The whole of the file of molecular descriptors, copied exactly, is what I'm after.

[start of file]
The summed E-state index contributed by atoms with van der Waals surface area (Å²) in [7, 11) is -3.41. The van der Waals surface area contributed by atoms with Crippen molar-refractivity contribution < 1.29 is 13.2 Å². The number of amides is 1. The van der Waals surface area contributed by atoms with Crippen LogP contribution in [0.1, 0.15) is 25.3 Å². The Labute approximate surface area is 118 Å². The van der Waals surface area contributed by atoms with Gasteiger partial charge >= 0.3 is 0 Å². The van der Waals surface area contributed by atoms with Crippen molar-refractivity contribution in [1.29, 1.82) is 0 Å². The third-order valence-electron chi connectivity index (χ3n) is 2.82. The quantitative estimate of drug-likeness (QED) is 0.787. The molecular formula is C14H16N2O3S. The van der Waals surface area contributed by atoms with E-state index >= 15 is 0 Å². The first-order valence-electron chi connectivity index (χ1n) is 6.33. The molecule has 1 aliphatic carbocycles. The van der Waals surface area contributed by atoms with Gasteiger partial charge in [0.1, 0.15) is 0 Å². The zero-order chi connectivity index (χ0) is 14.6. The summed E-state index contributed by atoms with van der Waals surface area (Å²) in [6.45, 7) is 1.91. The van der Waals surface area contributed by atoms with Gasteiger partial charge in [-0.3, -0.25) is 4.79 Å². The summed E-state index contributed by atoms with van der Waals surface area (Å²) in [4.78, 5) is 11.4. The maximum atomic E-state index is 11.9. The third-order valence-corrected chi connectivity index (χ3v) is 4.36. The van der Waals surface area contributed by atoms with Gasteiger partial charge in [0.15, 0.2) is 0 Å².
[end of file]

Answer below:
The summed E-state index contributed by atoms with van der Waals surface area (Å²) in [7, 11) is -3.41. The van der Waals surface area contributed by atoms with Crippen molar-refractivity contribution < 1.29 is 13.2 Å². The number of amides is 1. The van der Waals surface area contributed by atoms with Crippen LogP contribution in [0.1, 0.15) is 25.3 Å². The Labute approximate surface area is 118 Å². The van der Waals surface area contributed by atoms with Gasteiger partial charge >= 0.3 is 0 Å². The van der Waals surface area contributed by atoms with Crippen molar-refractivity contribution in [1.29, 1.82) is 0 Å². The third-order valence-electron chi connectivity index (χ3n) is 2.82. The quantitative estimate of drug-likeness (QED) is 0.787. The molecular formula is C14H16N2O3S. The van der Waals surface area contributed by atoms with E-state index >= 15 is 0 Å². The first-order valence-electron chi connectivity index (χ1n) is 6.33. The molecule has 1 aliphatic carbocycles. The van der Waals surface area contributed by atoms with Gasteiger partial charge in [0.1, 0.15) is 0 Å². The zero-order chi connectivity index (χ0) is 14.6. The summed E-state index contributed by atoms with van der Waals surface area (Å²) in [6.45, 7) is 1.91. The van der Waals surface area contributed by atoms with Gasteiger partial charge in [-0.3, -0.25) is 4.79 Å². The summed E-state index contributed by atoms with van der Waals surface area (Å²) in [4.78, 5) is 11.4. The maximum atomic E-state index is 11.9. The third-order valence-corrected chi connectivity index (χ3v) is 4.36. The van der Waals surface area contributed by atoms with Gasteiger partial charge in [0.15, 0.2) is 0 Å².